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Antifungal Drugs.

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Presentation on theme: "Antifungal Drugs."— Presentation transcript:

1 Antifungal Drugs

2 Antifungal Drugs Systemic Topical
Drugs used to treat infections caused by fungi Systemic Topical

3 Antifungal Drugs Fungi
Very large and diverse group of microorganisms Broken down into yeasts and molds Fungal infections also known as mycoses Some fungi are part of the normal flora of the skin, mouth, intestines, vagina Reproduce by budding Can be used for Baking Alcoholic beverages

4 Antifungal Drugs Yeasts
Multicellular Characterized by long, branching filaments called hyphae

5 Antifungal Drugs Mycotic Infections
Four general types Cutaneous Subcutaneous Superficial Systemic* *Can be life threatening *Usually occur in immunocompromised host

6 Antifungal Drugs Mycotic Infections
Candida albicans Due to antibiotic therapy, antineoplastics, or immunosuppressants (corticosteroids) May result in overgrowth and systemic infections Growth in the mouth is called thrush or oral candidiasis Common in newborn infants and immunocompromised patients Vaginal candidiasis “Yeast infection” Pregnancy, women with diabetes mellitus, women taking oral contraceptives

7 Antifungal Drugs Systemic Topical
amphotericin B, caspofungin, fluconazole, ketoconazole, others Topical Examples: clotrimazole, miconazole, nystatin Major groups based on their mechanisms of action Polyenes: amphotericin B and nystatin Imidazoles: ketoconazole (Nizoral) Triazoles: fluconazole (Diflucan), itraconazole (Sporanox) Echinocandins: caspofungin (Cancidas), micafungin Listed individually, not by mechanism of action: griseofulvin, flucytosine

8 Antifungal Drugs Mechanism of Action
Polyenes: amphotericin B and nystatin Bind to sterols in cell membrane lining Result: fungal cell death Do not bind to human cell membranes or kill human cells Use: Serious systemic fungal infections Administered: IV, PO, topical

9 Antifungal Drugs Mechanism of Action
Flucytosine (Ancobon) Also known as 5-fluorocytosine (antimetabolite) Taken up by fungal cells and interferes with DNA synthesis Result: fungal cell death Use: Systemic mycoses due to Candida species or Cryptococcus neoformans – administered orally

10 Antifungal Drugs Mechanism of Action
Imidazoles and triazoles: Ketoconazole (Nizoral), fluconazole (Diflucan) Inhibit fungal cell cytochrome P-450 enzymes, resulting in cell membrane leaking Lead to altered cell membrane Result: fungal cell death Use: Ketoconazol (Nizoral): (po/topical): candidiasis, histoplasmosis, coccidoidomycosis; cutaneous candidiasis; tinea infections Use: fluconazole (Diflucan): (po/IV): systemic, oral, esophageal or vaginal candidiasis; prevention of candidiasis after bone marrow transplant; cryptococcal meningitis.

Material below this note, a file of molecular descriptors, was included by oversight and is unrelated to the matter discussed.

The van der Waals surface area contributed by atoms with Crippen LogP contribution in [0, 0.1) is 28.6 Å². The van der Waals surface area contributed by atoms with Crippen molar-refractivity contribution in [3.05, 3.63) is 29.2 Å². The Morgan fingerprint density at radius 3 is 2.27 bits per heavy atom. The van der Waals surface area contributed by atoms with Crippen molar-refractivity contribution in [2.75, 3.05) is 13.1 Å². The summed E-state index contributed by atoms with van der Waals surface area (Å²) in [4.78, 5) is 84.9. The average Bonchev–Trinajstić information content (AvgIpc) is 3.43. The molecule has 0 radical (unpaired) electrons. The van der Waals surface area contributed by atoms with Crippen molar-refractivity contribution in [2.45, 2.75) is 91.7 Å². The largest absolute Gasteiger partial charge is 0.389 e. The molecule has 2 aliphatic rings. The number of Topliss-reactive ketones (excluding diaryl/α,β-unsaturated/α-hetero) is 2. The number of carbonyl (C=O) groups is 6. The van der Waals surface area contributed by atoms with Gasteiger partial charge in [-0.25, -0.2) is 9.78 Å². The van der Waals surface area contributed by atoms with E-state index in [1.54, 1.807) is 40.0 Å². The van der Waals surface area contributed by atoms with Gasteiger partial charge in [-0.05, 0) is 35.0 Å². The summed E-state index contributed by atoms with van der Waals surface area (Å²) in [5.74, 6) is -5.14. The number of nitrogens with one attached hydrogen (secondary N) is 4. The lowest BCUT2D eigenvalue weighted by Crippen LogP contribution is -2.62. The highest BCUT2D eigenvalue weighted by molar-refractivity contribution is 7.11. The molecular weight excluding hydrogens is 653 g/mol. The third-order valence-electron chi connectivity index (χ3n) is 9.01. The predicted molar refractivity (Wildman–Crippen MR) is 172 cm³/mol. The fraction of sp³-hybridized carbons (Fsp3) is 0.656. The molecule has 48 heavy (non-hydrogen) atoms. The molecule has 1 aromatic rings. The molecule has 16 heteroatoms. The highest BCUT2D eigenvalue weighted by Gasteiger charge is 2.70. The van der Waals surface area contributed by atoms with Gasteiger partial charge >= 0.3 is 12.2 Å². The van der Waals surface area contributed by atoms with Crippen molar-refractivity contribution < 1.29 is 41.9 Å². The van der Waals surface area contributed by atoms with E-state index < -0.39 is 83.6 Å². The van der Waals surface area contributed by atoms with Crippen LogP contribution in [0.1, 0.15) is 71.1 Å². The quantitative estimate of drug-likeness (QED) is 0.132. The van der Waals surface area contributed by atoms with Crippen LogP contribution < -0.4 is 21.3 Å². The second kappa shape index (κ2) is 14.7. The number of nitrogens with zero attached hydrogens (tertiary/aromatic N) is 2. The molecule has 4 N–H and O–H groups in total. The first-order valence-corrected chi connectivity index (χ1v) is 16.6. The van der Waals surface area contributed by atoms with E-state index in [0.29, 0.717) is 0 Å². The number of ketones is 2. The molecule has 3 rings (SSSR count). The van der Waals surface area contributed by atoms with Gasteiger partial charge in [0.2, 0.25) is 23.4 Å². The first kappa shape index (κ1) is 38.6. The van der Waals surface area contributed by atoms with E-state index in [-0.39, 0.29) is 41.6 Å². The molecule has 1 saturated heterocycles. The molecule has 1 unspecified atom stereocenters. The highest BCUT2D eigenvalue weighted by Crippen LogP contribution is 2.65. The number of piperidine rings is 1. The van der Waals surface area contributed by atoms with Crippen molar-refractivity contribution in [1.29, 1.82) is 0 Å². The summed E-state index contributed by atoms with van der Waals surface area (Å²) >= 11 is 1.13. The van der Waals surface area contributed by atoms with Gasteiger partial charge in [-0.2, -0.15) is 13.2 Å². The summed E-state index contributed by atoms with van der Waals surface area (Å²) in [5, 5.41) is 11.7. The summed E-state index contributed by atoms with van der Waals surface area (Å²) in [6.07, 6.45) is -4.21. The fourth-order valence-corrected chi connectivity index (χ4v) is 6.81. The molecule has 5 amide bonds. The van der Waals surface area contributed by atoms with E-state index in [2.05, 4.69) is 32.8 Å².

11 Antifungal Drugs Mechanism of Action
griseofulvin Disrupts cell division Result: inhibited fungal mitosis (reproduction) Use: (po) Dermatophytosis (skin, hair, nails)

12 Antifungal Drugs Mechanism of Action
Echinocandins: capsofungin (Cancidas) Prevent the synthesis of glucans, which are essential components of fungal cell walls Causes fungal cell death Use: (IV) Invasive aspergillosis, Candidiasis

13 Antifungal Drugs Indications
Systemic and topical fungal infections Drug of choice for the treatment of many severe systemic fungal infections is amphotericin B Choice of drug depends on type and location of infection

14 Antifungal Drugs Adverse Effects – Amphotericin B
Fever / Headache Malaise Hypotension Muscle and joint pain Lowered potassium and magnesium levels Main concerns: *Renal toxicity *Neurotoxicity: seizures and paresthesias Many other adverse effects Chills Dysrhythmias Nausea Anorexia

15 Antifungal Drugs Adverse Effects
Fluconazole (Diflucan) Nausea, vomiting, diarrhea, stomach pain, increased liver function studies Flucytosine (Ancobon) Nausea, vomiting, anorexia, headache, dizziness, others griseofulvin Rash, urticaria, headache, nausea, vomiting, anorexia, others

16 Antifungal Drugs Contraindications
Liver failure Renal failure Porphyria: genetic disorder-erythrocyte formation/liver dysfunction (griseofulvin)

17 Antifungal Drugs Interactions
Many antifungal drugs are metabolized by the cytochrome P-450 enzyme system Co administration of two drugs that are metabolized by this system may result in competition for these enzymes, and thus higher levels of one of the drugs

18 Antifungal Drugs Nursing Implications
Before beginning therapy, assess for hypersensitivity, contraindications, and conditions that require cautious use Obtain baseline VS, CBC, liver and renal function studies, and EKG Assess for other medications used (prescribed and OTC) in order to avoid drug interactions Follow manufacturer’s directions reconstitution and administration Monitor VS of patients receiving IV infusions every 15 to 30 minutes During IV infusions, monitor I&O to identify adverse effects

19 Antifungal Drugs Nursing Implications
amphotericin B To reduce the severity of the infusion-related reactions, pretreatment with an antipyretic (acetaminophen), antihistamines, antiemetics, and corticosteroid may be given Use IV infusion pumps and the most distal veins possible Some oral forms should be given with meals to decrease GI upset; others require an empty stomach—be sure to check

20 Antifungal Drugs Nursing Implications
Nystatin given as an oral lozenge should be slowly and completely dissolved in the mouth (not chewed or swallowed whole) Nystatin suspension should be swished thoroughly in the mouth as long as possible before swallowing Monitor for therapeutic effects Easing of the symptoms of infection Improved energy levels Normal vital signs, including temperature Monitor carefully for adverse effects

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